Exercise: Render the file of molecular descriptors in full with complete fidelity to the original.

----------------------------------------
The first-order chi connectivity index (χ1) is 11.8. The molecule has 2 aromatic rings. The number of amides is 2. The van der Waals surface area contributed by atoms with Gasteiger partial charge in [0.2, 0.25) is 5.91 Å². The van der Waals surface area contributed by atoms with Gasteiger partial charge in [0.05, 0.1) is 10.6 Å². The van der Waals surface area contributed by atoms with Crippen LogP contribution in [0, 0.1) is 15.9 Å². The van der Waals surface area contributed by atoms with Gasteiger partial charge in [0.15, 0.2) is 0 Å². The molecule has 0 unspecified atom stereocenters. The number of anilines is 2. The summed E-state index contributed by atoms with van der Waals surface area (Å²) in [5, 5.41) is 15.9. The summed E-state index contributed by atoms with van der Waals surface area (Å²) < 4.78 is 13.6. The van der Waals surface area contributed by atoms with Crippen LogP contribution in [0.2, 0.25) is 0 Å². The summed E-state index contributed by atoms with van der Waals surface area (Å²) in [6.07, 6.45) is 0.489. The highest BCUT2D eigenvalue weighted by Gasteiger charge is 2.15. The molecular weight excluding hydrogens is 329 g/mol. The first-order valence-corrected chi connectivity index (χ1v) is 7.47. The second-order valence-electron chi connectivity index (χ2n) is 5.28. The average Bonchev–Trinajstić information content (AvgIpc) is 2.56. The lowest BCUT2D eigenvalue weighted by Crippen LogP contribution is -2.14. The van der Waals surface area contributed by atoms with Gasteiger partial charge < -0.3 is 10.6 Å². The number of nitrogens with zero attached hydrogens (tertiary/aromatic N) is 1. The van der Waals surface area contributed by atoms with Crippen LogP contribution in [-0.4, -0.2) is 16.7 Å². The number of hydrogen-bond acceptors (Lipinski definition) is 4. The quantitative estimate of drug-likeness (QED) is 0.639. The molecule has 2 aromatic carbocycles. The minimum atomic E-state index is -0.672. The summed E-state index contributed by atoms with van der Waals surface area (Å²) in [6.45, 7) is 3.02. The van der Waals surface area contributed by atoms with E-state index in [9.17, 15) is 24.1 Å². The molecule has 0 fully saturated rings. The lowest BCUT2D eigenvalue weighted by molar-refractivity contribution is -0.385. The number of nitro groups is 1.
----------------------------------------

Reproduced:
The first-order chi connectivity index (χ1) is 11.8. The molecule has 2 aromatic rings. The number of amides is 2. The van der Waals surface area contributed by atoms with Gasteiger partial charge in [0.2, 0.25) is 5.91 Å². The van der Waals surface area contributed by atoms with Gasteiger partial charge in [0.05, 0.1) is 10.6 Å². The van der Waals surface area contributed by atoms with Crippen LogP contribution in [0, 0.1) is 15.9 Å². The van der Waals surface area contributed by atoms with Gasteiger partial charge in [0.15, 0.2) is 0 Å². The molecule has 0 unspecified atom stereocenters. The number of anilines is 2. The summed E-state index contributed by atoms with van der Waals surface area (Å²) in [5, 5.41) is 15.9. The summed E-state index contributed by atoms with van der Waals surface area (Å²) < 4.78 is 13.6. The van der Waals surface area contributed by atoms with Crippen LogP contribution in [0.2, 0.25) is 0 Å². The summed E-state index contributed by atoms with van der Waals surface area (Å²) in [6.07, 6.45) is 0.489. The highest BCUT2D eigenvalue weighted by Gasteiger charge is 2.15. The molecular weight excluding hydrogens is 329 g/mol. The first-order valence-corrected chi connectivity index (χ1v) is 7.47. The second-order valence-electron chi connectivity index (χ2n) is 5.28. The average Bonchev–Trinajstić information content (AvgIpc) is 2.56. The lowest BCUT2D eigenvalue weighted by Crippen LogP contribution is -2.14. The van der Waals surface area contributed by atoms with Gasteiger partial charge < -0.3 is 10.6 Å². The number of nitrogens with zero attached hydrogens (tertiary/aromatic N) is 1. The van der Waals surface area contributed by atoms with Crippen LogP contribution in [-0.4, -0.2) is 16.7 Å². The number of hydrogen-bond acceptors (Lipinski definition) is 4. The quantitative estimate of drug-likeness (QED) is 0.639. The molecule has 2 aromatic carbocycles. The minimum atomic E-state index is -0.672. The summed E-state index contributed by atoms with van der Waals surface area (Å²) in [6.45, 7) is 3.02. The van der Waals surface area contributed by atoms with E-state index in [9.17, 15) is 24.1 Å². The molecule has 0 fully saturated rings. The lowest BCUT2D eigenvalue weighted by molar-refractivity contribution is -0.385. The number of nitro groups is 1.